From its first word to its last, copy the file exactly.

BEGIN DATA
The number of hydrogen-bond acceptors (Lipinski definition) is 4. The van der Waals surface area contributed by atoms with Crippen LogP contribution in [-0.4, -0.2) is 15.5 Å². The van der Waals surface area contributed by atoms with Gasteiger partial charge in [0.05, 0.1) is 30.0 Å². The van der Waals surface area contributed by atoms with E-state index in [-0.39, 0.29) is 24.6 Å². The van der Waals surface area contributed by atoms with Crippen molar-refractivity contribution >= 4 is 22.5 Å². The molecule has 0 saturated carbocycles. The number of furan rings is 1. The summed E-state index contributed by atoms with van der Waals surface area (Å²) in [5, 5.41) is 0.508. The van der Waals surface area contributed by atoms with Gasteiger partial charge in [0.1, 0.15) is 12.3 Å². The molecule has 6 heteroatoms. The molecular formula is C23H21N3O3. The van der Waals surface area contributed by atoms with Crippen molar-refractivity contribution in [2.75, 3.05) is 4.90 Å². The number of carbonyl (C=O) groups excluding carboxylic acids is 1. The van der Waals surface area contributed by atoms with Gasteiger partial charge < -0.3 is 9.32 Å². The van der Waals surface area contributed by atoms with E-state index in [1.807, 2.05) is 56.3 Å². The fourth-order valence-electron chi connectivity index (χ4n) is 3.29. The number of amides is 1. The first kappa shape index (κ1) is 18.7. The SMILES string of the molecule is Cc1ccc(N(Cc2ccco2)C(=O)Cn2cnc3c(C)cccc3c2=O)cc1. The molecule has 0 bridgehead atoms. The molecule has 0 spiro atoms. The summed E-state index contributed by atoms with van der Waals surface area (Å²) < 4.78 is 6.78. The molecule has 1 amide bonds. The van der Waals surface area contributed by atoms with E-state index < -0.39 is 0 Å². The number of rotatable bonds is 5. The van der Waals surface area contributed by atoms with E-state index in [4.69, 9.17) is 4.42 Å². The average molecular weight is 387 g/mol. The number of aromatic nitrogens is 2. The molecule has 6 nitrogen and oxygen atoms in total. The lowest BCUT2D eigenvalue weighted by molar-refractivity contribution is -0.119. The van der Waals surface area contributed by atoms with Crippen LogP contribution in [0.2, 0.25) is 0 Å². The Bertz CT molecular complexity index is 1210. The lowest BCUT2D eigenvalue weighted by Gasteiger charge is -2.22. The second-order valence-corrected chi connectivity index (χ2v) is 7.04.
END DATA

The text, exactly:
The number of hydrogen-bond acceptors (Lipinski definition) is 4. The van der Waals surface area contributed by atoms with Crippen LogP contribution in [-0.4, -0.2) is 15.5 Å². The van der Waals surface area contributed by atoms with Gasteiger partial charge in [0.05, 0.1) is 30.0 Å². The van der Waals surface area contributed by atoms with E-state index in [-0.39, 0.29) is 24.6 Å². The van der Waals surface area contributed by atoms with Crippen molar-refractivity contribution >= 4 is 22.5 Å². The molecule has 0 saturated carbocycles. The number of furan rings is 1. The summed E-state index contributed by atoms with van der Waals surface area (Å²) in [5, 5.41) is 0.508. The van der Waals surface area contributed by atoms with Gasteiger partial charge in [0.1, 0.15) is 12.3 Å². The molecule has 6 heteroatoms. The molecular formula is C23H21N3O3. The van der Waals surface area contributed by atoms with Crippen molar-refractivity contribution in [2.75, 3.05) is 4.90 Å². The number of carbonyl (C=O) groups excluding carboxylic acids is 1. The van der Waals surface area contributed by atoms with Gasteiger partial charge < -0.3 is 9.32 Å². The van der Waals surface area contributed by atoms with E-state index in [1.807, 2.05) is 56.3 Å². The fourth-order valence-electron chi connectivity index (χ4n) is 3.29. The number of amides is 1. The first kappa shape index (κ1) is 18.7. The SMILES string of the molecule is Cc1ccc(N(Cc2ccco2)C(=O)Cn2cnc3c(C)cccc3c2=O)cc1. The molecule has 0 bridgehead atoms. The molecule has 0 spiro atoms. The summed E-state index contributed by atoms with van der Waals surface area (Å²) < 4.78 is 6.78. The molecule has 1 amide bonds. The van der Waals surface area contributed by atoms with E-state index < -0.39 is 0 Å². The number of rotatable bonds is 5. The van der Waals surface area contributed by atoms with E-state index in [4.69, 9.17) is 4.42 Å². The average molecular weight is 387 g/mol. The number of aromatic nitrogens is 2. The molecule has 6 nitrogen and oxygen atoms in total. The lowest BCUT2D eigenvalue weighted by molar-refractivity contribution is -0.119. The van der Waals surface area contributed by atoms with Crippen LogP contribution in [0.2, 0.25) is 0 Å². The Bertz CT molecular complexity index is 1210. The lowest BCUT2D eigenvalue weighted by Gasteiger charge is -2.22. The second-order valence-corrected chi connectivity index (χ2v) is 7.04.